Acer has demonstrated a new camera designed to capture 360° videos and can upload content to the Internet without a PC or a smartphone. The Holo 360 camera is designed to be an easy-to-use camera for consumers,, built on top of Google's ever-dominant Android operating system. One of the key features of the camera is integrated 4G/LTE modem that can be used to upload content to the Internet. Moreover, the camera can even make phone calls.

Right now Acer is limiting what they're disclosing about the Holo 360, and I suspect this means that the camera is still under active development. In particular, Acer is not sharing details about the resolutions supported by the camera's  sensors, nor sharing information about processors that power the Holo 360, or even modem it uses (though keep in mind that different regions use different LTE bands). All of which points to the idea that the current version of the camera is an early prototype and its specifications have yet to be locked down.

What the company is saying is that the camera can process, edit and share videos in a completely stand-alone manner: it does not need a smartphone or a computer to edit and upload content because it has integrated editing software, Wi-Fi support, as well as an LTE modem (it can even make phone calls, according to Acer). The device looks like a thick Apple iPhone 4 with two spherical cameras, a ~3” display, a slot for cards, multiple buttons and a light sensor. Given such feature set, it is not surprising that that the Holo 360 uses Google's Android, but it is unclear whether it will have access to Google’s Play Store.

Acer did not reveal MSRP of its 360° camera or its launch date. Moreover, the company provided no specifications and even did not display it alongside other products it announced at the Next@Acer event. It is a little odd for a company to announce a device and then keep it under wraps, but we have two pontential explanations for this: either development of the Holo 360 is far from completion, or the whole device is just a test vehicle for Acer’s 360° video hardware and software, which will end up in one of the company’s upcoming smartphones.

While we do not know almost anything about the Acer Holo 360, it is important that the company demonstrated it at all. On the one hand, it shows that Acer believes in VR and 360° content, which is not exactly surprising as the manufacturer is working on its VR and mixed reality headsets with various partners. On the other hand, it means that Acer sees a potential market for this kind of product, either in an integrated or discrete form. The latter would be an especially interesting twist of fate, as the company used to make portable cameras many years ago.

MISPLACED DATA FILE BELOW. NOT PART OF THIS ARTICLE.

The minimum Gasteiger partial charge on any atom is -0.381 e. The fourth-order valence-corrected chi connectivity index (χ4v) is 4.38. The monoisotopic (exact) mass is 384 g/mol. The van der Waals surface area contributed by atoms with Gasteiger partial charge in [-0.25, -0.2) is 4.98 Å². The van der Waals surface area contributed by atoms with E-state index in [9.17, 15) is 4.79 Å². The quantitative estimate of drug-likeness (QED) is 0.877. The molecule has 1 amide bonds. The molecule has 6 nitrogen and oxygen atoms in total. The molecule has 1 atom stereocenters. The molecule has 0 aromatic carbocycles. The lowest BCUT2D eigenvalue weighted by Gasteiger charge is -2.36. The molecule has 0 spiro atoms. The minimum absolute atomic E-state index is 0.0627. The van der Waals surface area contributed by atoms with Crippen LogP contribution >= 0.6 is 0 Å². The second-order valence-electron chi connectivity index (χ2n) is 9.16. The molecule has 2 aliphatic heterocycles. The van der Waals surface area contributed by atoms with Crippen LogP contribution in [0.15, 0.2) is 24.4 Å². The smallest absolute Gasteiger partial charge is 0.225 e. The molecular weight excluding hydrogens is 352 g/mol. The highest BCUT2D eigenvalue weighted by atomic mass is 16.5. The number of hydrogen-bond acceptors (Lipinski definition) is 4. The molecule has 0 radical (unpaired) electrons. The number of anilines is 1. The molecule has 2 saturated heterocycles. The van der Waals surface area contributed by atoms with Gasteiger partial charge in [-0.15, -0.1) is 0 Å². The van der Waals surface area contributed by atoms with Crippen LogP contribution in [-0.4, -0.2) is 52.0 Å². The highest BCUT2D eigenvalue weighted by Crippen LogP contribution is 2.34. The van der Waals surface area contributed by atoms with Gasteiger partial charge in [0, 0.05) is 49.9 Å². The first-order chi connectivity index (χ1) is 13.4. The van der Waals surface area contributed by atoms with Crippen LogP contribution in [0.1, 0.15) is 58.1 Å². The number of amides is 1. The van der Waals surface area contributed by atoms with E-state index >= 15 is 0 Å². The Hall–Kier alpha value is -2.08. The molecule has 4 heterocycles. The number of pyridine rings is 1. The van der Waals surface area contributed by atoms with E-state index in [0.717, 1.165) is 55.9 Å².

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Source: Acer

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  • p1esk - Monday, May 01, 2017 - link

    Are there unlimited LTE data plans this camera can take advantage of? Reply
  • JeffFlanagan - Monday, May 01, 2017 - link

    Two cameras does not seem like enough for 360 video. You'd need two just to capture 180 degrees in 3D, and the quality would probably be pretty bad at the edges.

    360 video that is not 3D is just weird, and not at all immersive.
    Reply
  • edzieba - Tuesday, May 02, 2017 - link

    'Stereoscopic' 360° is a really, really ugly hack. It's planar (i.e. stereo only works if you don't tilt your head) and has all sorts of stitching problems, scale problems if the inter-camera separation doesn't match your IPD (and because your neck rotates about a point behind your eyes, and you need to use a synthetic aperture, it also needs to match the rotation radios which is a different value), cannot handle head translation, etc.

    Basically, you're either capturing a Lightfield for later reprojection, or you're using a stopgap hack. Think the old 'two colour process' for colour film: all that was available and a bit better than monochrome (and in may ways worse), but as soon as three-colour processes were available it became worthless junk.
    Reply
  • Meteor2 - Tuesday, May 02, 2017 - link

    So is immersive, 3D 360 capture actually possible? Or are we limited to CGI VR (perhaps generated from photometric scans or LIDAR or whatever) and flat 360? Reply
  • Meteor2 - Tuesday, May 02, 2017 - link

    Without any specs I don't think this was worth reporting.

    'Look, here's a box, it does things.' Whoop.
    Reply
  • stephenbrooks - Tuesday, May 02, 2017 - link

    If it only requires 2 cameras, those cameras must both have a >180 deg FOV, which is an impressive engineering feat indeed. The last 200 deg FOV lens I saw was 10 inches across and weighed a lot... Reply

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